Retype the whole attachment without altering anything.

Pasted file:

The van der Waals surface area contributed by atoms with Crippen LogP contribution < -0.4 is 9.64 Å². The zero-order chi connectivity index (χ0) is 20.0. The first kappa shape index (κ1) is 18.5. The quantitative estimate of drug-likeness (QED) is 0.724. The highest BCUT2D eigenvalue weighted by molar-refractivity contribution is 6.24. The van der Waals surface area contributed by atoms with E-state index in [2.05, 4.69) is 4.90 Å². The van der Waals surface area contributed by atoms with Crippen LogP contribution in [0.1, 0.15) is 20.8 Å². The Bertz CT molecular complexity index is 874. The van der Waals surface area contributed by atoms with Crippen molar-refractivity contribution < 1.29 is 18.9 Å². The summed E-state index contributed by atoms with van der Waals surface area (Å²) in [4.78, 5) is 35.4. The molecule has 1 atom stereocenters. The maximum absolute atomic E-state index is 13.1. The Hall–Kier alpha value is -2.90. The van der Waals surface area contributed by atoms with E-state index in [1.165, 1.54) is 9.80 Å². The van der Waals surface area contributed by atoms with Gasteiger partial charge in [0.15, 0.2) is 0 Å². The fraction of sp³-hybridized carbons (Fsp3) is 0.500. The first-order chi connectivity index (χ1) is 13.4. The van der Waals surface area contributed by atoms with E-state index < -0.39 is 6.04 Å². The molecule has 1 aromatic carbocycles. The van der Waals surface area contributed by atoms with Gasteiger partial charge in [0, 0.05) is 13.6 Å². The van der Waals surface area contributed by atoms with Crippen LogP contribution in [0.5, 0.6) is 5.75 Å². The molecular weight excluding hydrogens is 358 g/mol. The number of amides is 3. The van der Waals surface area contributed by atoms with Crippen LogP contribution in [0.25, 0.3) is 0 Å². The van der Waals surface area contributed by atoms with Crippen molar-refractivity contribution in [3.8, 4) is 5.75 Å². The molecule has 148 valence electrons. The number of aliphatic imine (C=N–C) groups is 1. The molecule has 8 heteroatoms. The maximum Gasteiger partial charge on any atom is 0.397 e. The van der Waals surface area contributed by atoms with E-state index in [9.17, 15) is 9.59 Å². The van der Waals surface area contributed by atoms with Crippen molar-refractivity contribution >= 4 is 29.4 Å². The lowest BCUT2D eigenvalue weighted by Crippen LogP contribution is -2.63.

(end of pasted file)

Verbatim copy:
The van der Waals surface area contributed by atoms with Crippen LogP contribution < -0.4 is 9.64 Å². The zero-order chi connectivity index (χ0) is 20.0. The first kappa shape index (κ1) is 18.5. The quantitative estimate of drug-likeness (QED) is 0.724. The highest BCUT2D eigenvalue weighted by molar-refractivity contribution is 6.24. The van der Waals surface area contributed by atoms with E-state index in [2.05, 4.69) is 4.90 Å². The van der Waals surface area contributed by atoms with Crippen LogP contribution in [0.1, 0.15) is 20.8 Å². The Bertz CT molecular complexity index is 874. The van der Waals surface area contributed by atoms with Crippen molar-refractivity contribution < 1.29 is 18.9 Å². The summed E-state index contributed by atoms with van der Waals surface area (Å²) in [4.78, 5) is 35.4. The molecule has 1 atom stereocenters. The maximum absolute atomic E-state index is 13.1. The Hall–Kier alpha value is -2.90. The van der Waals surface area contributed by atoms with E-state index in [1.165, 1.54) is 9.80 Å². The van der Waals surface area contributed by atoms with Gasteiger partial charge in [0.15, 0.2) is 0 Å². The fraction of sp³-hybridized carbons (Fsp3) is 0.500. The first-order chi connectivity index (χ1) is 13.4. The van der Waals surface area contributed by atoms with E-state index < -0.39 is 6.04 Å². The molecule has 1 aromatic carbocycles. The van der Waals surface area contributed by atoms with Gasteiger partial charge in [0, 0.05) is 13.6 Å². The van der Waals surface area contributed by atoms with Crippen LogP contribution in [0.5, 0.6) is 5.75 Å². The molecular weight excluding hydrogens is 358 g/mol. The number of amides is 3. The van der Waals surface area contributed by atoms with Crippen LogP contribution in [0.25, 0.3) is 0 Å². The van der Waals surface area contributed by atoms with Crippen molar-refractivity contribution in [3.8, 4) is 5.75 Å². The molecule has 148 valence electrons. The number of aliphatic imine (C=N–C) groups is 1. The molecule has 8 heteroatoms. The maximum Gasteiger partial charge on any atom is 0.397 e. The van der Waals surface area contributed by atoms with E-state index in [9.17, 15) is 9.59 Å². The van der Waals surface area contributed by atoms with Crippen molar-refractivity contribution >= 4 is 29.4 Å². The lowest BCUT2D eigenvalue weighted by Crippen LogP contribution is -2.63.